During the seventeenth century many ideas emerged that changed the way people saw the world. The Enlightenment is consider one of the breaking points in human history, the knowledge from that time influenced directly in how the events of the eighteenth, nineteenth, and consequent centuries develop till today, important ideologies like Republic emerged during this time. The introduction of the “reason” was one of the most important concepts of this movement. The “reason” proposed the arriving of a judgment through the analysis of evidence that is why the first ideas of the enlightenment were scientific ones, like Sir Isaac Newton. But this changed by the eighteenth were the philosophical ideas focused more to the human existence. The ideas
The American Revolution had been known for having no religious or spiritual beliefs. This mainly was due to the separation from the control of political leaders. A number of religious revivals swept through the US from the 1790s and continued on into the 1830s. During this period of time, there has been a transformation of religion throughout the different aspects of the country. Through its meetings being held and the number of people who had attended, the Second Great Awakening suggests that in order to gain member participation, there has to be a devoted style of preaching to its audience.
In his most famous publication, Weber studies the relationship between the ethics of ascetic Protestantism and the emergence of contemporary capitalism. He accounts bureaucracy as a key feature in modern society. This is in no way a detailed account of Protestantism itself but instead an introduction to his later studies such as “The Religion of China: Confucianism and Taoism” or “The Religion of India: The Sociology of Hinduism and Buddhism”. Weber argues that the “spirit” that defines capitalist ideas originates in the Protestant Reformation. The Reformation largely influences his work and he noted the shift in Europe’s economic centre following this, away from Catholic countries, for example France, towards protestant countries, for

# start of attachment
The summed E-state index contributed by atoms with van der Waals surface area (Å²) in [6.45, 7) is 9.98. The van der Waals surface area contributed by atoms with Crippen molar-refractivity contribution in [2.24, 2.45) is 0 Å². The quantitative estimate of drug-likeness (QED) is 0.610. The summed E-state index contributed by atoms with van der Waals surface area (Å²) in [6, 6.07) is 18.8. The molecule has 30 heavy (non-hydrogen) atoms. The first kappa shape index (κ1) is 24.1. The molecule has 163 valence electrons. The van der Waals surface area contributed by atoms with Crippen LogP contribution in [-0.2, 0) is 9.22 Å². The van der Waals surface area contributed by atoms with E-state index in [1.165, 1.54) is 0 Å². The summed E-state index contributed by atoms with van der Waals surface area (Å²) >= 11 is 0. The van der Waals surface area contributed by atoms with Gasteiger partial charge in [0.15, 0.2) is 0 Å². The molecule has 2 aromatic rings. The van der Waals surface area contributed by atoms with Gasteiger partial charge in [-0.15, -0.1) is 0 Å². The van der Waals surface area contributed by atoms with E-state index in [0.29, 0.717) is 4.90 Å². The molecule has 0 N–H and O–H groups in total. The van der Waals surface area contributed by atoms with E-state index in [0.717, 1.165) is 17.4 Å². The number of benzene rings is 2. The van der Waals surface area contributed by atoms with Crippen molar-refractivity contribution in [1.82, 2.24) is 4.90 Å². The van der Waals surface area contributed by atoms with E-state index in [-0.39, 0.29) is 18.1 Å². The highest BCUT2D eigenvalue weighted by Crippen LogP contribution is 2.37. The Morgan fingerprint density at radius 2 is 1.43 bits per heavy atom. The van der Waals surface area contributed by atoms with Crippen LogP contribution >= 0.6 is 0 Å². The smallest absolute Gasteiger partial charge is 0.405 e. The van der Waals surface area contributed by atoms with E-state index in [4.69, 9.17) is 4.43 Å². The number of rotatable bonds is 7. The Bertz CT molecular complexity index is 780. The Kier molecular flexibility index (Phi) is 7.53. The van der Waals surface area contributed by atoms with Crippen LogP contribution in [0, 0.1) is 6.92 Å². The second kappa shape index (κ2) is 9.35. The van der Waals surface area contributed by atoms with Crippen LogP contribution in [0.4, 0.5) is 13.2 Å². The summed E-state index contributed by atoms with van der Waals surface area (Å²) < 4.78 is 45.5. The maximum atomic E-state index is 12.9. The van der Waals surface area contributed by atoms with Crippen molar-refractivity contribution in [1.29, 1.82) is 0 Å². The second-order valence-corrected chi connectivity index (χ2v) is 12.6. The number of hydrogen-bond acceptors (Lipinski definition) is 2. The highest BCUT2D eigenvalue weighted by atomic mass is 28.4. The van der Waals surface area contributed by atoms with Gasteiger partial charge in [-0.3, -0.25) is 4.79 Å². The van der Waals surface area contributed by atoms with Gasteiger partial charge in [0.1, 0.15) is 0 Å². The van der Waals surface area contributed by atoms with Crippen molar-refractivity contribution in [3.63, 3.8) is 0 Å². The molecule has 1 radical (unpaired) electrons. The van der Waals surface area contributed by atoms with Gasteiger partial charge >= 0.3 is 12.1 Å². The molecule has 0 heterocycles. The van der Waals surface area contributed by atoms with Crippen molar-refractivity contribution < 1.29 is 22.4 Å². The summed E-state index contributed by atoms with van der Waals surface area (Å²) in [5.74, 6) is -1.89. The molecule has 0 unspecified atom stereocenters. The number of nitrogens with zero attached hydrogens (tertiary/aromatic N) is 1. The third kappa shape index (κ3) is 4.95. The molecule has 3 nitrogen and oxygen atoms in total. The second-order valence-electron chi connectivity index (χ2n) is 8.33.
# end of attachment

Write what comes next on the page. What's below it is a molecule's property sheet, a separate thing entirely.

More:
Reinhold Niebuhr was a very well-known and well respected American Theologian who conformed to Protestant school of thought . He was regarded as by some scholars as the one of the greatest Protestant theologians that United States of America saw after Jonathan Edwards .
Protestants published children’s literature to encourage religious education. “The Busy Bee” allows readers to gain insight to why this type of literature became important during this time period. It allows them to see how children learned lessons on living for God so they would live a perfect life. Having a perfect life would led them to have a perfect society, and creating a perfect society would allow them to prosper. Without religion their society would suffer. In Protestant society, teaching children to live without sin allows them to achieve the perfect live, thus removing all evil from society, creating a perfect society.
‘The Romantic Revolution’ by Tim Blanning is renowned for its insight into the romantic revolution and its effects on the world as we know it today. In this essay, this book will be reviewed by focusing on, if the aims he sets out were met, was the book reader friendly and was his argument sufficiently made and backed up. His book has a lot of information crammed into 180 pages and he bases a lot of work off the assumption people have previous knowledge of the people, works and ideas he discusses. Despite this being a famous piece of work, it is definitely not without flaws.